Results of tricresyl phosphate analyses of nine aviation engine oils

Aviation engine oils used on the commercial airline fleet globally all contain tricresyl phosphates (TCPs), according to the hazardous ingredient information listed on product safety data sheets (SDS) and some published chemical analyses of the engine oils and associated fumes. The reported TCP content on an SDS for a specific engine oil product can vary considerably, though, depending on the SDS country of origin. For example, the 2008 US version of the SDS for BP2380 engine oil states that the “product does not contain any hazardous ingredients at or above regulated thresholds,” while the South African version for the same product published in the same year reports 5 – 10% TCP content, by weight, and also 1 – 5% n-phenyl-naphthylamine. In addition to TCPs, safety data sheets for some aviation engine oils list trixylenyl phosphate (TXPs); 0.1-1%, by weight. In Dec. 2013, the European Chemical Agency classified TXP as a Substance of Very High Concern because it is recognized as toxic to reproduction 

Because the engine oil manufacturers appear to report the TCP content of their products unevenly, Professor Chris van Netten of the University of British Columbia analyzed the actual TCP content – both total TCPs and the relative amounts of four TCP isomers – in samples of eight aviation engine oils and three aviation hydraulic fluids. The total TCP content of the eight oils ranged from 2.2 to 5.2% (by weight), and the total TCP content of each hydraulic fluid was zero. The details those analyses are provided in Table 9 of the report. It is notable that the measured TCP content of each of the three BP engine oils (2.80, 2.85, and 4.70%) are markedly higher than each corresponding safety data sheet suggest. Likewise, the measured TCP content in MJOII oil was 5.6% compared to the 1 – 3% claim on the product SDS.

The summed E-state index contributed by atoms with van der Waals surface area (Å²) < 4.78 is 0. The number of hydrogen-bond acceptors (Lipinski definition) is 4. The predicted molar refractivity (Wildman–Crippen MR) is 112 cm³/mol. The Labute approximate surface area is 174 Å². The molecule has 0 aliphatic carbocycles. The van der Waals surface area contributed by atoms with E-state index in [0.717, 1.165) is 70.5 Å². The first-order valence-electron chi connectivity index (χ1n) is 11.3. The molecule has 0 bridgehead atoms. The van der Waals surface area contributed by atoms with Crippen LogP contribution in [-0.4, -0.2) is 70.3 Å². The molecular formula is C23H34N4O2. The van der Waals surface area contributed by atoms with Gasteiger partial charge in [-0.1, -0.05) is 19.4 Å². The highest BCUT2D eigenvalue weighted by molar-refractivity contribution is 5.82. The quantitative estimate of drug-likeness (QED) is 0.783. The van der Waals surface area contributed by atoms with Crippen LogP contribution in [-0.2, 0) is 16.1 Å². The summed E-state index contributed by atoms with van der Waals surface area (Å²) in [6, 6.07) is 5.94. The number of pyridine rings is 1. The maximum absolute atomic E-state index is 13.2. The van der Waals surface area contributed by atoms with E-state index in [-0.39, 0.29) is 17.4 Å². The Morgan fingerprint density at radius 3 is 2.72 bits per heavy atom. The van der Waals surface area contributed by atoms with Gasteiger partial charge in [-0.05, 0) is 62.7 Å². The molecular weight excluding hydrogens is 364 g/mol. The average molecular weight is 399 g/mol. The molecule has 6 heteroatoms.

To assist the reader in interpreting the TCP isomer data in Table 9, the following background information may be helpful. There are a total of 10 isomers of TCP that may be present in a given engine oil. It is worthwhile to define both the total TCP content, and the isomeric blend of TCPs in a given engine oil product, because these characteristics will influence the toxicity of the fumes that can be supplied to the cabin and flight deck when the air supply system is contaminated. Aviation engine oil manufacturers can choose between two commercial brands of TCPs blends for their products – Durad 125 by Chemtura, and Syn-o-ad 8484 by ICP Industrial Products. While the particular blend of TCP isomers in each of these products is proprietary, the blends must not contain more than 0.2% (by weight) of the six ortho isomers of TCP, per SAE Aerospace Standard 5780. This leaves a total of four meta and para isomers that may comprise the remaining 99.8% or more of the TCPs in aviation engine oils. Previous published research conducted by Prof. Chris van Netten has confirmed the presence of all four meta/para isomers (mmm, ppp, mmp, and ppm) in samples of aviation engine oil fumes, which is why the relative amounts of those isomers are reported in Table 9 of the report. The relative amount of the tri-ortho isomer of TCP is also listed in Table 9. Any amounts of the remaining five ortho isomers are not listed because the chemical standards for those products were not available. However, as stated, the total ortho isomer content is anticipated to be no more than 0.2%, so the relative content of the remaining five ortho isomers should not contribute appreciably to the total TCPs.

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